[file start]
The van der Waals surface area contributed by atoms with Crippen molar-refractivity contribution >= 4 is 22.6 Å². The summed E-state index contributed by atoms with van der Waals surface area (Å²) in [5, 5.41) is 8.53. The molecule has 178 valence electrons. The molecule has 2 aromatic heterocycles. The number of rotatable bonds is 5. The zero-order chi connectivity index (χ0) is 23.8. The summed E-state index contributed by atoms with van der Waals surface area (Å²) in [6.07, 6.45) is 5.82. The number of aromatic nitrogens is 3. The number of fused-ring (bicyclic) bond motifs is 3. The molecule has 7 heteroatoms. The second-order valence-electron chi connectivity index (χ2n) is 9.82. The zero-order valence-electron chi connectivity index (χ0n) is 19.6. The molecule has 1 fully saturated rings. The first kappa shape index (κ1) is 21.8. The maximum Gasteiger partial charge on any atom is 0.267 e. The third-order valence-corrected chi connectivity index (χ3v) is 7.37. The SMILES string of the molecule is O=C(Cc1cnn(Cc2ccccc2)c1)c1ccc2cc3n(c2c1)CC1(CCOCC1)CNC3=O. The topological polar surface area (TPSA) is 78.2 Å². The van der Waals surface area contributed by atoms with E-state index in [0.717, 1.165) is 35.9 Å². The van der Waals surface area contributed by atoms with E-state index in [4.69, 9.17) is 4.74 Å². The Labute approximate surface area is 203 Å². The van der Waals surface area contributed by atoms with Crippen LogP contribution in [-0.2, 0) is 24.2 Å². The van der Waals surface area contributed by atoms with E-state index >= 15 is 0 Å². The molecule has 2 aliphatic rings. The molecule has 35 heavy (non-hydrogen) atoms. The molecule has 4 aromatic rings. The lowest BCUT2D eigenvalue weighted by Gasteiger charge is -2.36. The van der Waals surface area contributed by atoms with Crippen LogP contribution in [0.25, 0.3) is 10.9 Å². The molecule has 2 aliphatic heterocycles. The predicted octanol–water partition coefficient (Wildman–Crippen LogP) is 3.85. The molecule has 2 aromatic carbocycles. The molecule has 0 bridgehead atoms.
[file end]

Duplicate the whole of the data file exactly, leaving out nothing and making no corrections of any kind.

The van der Waals surface area contributed by atoms with Crippen molar-refractivity contribution >= 4 is 22.6 Å². The summed E-state index contributed by atoms with van der Waals surface area (Å²) in [5, 5.41) is 8.53. The molecule has 178 valence electrons. The molecule has 2 aromatic heterocycles. The number of rotatable bonds is 5. The zero-order chi connectivity index (χ0) is 23.8. The summed E-state index contributed by atoms with van der Waals surface area (Å²) in [6.07, 6.45) is 5.82. The number of aromatic nitrogens is 3. The number of fused-ring (bicyclic) bond motifs is 3. The molecule has 7 heteroatoms. The second-order valence-electron chi connectivity index (χ2n) is 9.82. The zero-order valence-electron chi connectivity index (χ0n) is 19.6. The molecule has 1 fully saturated rings. The first kappa shape index (κ1) is 21.8. The maximum Gasteiger partial charge on any atom is 0.267 e. The third-order valence-corrected chi connectivity index (χ3v) is 7.37. The SMILES string of the molecule is O=C(Cc1cnn(Cc2ccccc2)c1)c1ccc2cc3n(c2c1)CC1(CCOCC1)CNC3=O. The topological polar surface area (TPSA) is 78.2 Å². The van der Waals surface area contributed by atoms with E-state index in [0.717, 1.165) is 35.9 Å². The van der Waals surface area contributed by atoms with E-state index in [4.69, 9.17) is 4.74 Å². The Labute approximate surface area is 203 Å². The van der Waals surface area contributed by atoms with Crippen LogP contribution in [-0.2, 0) is 24.2 Å². The van der Waals surface area contributed by atoms with E-state index >= 15 is 0 Å². The molecule has 2 aliphatic rings. The molecule has 35 heavy (non-hydrogen) atoms. The molecule has 4 aromatic rings. The lowest BCUT2D eigenvalue weighted by Gasteiger charge is -2.36. The van der Waals surface area contributed by atoms with Crippen LogP contribution in [0.25, 0.3) is 10.9 Å². The molecule has 2 aliphatic heterocycles. The predicted octanol–water partition coefficient (Wildman–Crippen LogP) is 3.85. The molecule has 2 aromatic carbocycles. The molecule has 0 bridgehead atoms.